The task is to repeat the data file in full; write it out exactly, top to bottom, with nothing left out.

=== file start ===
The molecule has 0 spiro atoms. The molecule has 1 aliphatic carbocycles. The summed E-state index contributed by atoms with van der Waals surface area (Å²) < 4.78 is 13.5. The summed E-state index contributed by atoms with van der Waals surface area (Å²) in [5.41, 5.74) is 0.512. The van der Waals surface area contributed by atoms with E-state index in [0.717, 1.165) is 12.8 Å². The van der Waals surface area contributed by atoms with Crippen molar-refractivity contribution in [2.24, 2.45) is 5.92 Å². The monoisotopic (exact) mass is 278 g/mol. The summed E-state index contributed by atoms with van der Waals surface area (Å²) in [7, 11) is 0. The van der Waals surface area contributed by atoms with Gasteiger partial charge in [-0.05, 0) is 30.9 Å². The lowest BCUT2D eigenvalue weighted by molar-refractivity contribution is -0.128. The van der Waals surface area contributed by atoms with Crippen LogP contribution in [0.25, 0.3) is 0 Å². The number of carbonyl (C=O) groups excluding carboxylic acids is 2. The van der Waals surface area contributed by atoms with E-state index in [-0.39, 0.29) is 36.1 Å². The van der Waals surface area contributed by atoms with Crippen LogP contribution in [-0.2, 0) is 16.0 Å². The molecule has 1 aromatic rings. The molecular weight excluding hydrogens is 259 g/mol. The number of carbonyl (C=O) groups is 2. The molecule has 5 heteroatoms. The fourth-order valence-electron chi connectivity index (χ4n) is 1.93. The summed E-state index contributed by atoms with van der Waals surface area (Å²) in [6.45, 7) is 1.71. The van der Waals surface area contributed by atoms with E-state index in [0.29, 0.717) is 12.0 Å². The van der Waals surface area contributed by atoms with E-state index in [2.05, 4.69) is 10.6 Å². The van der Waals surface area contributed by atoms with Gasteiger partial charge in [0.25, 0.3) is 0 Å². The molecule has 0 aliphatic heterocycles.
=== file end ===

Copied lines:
The molecule has 0 spiro atoms. The molecule has 1 aliphatic carbocycles. The summed E-state index contributed by atoms with van der Waals surface area (Å²) < 4.78 is 13.5. The summed E-state index contributed by atoms with van der Waals surface area (Å²) in [5.41, 5.74) is 0.512. The van der Waals surface area contributed by atoms with E-state index in [0.717, 1.165) is 12.8 Å². The van der Waals surface area contributed by atoms with Crippen molar-refractivity contribution in [2.24, 2.45) is 5.92 Å². The monoisotopic (exact) mass is 278 g/mol. The summed E-state index contributed by atoms with van der Waals surface area (Å²) in [7, 11) is 0. The van der Waals surface area contributed by atoms with Gasteiger partial charge in [-0.05, 0) is 30.9 Å². The lowest BCUT2D eigenvalue weighted by molar-refractivity contribution is -0.128. The van der Waals surface area contributed by atoms with Crippen LogP contribution in [0.25, 0.3) is 0 Å². The number of carbonyl (C=O) groups excluding carboxylic acids is 2. The van der Waals surface area contributed by atoms with E-state index in [-0.39, 0.29) is 36.1 Å². The van der Waals surface area contributed by atoms with Crippen LogP contribution in [-0.2, 0) is 16.0 Å². The molecule has 1 aromatic rings. The molecular weight excluding hydrogens is 259 g/mol. The number of carbonyl (C=O) groups is 2. The molecule has 5 heteroatoms. The fourth-order valence-electron chi connectivity index (χ4n) is 1.93. The summed E-state index contributed by atoms with van der Waals surface area (Å²) in [6.45, 7) is 1.71. The van der Waals surface area contributed by atoms with E-state index in [0.29, 0.717) is 12.0 Å². The van der Waals surface area contributed by atoms with E-state index in [2.05, 4.69) is 10.6 Å². The van der Waals surface area contributed by atoms with Gasteiger partial charge in [0.25, 0.3) is 0 Å². The molecule has 0 aliphatic heterocycles.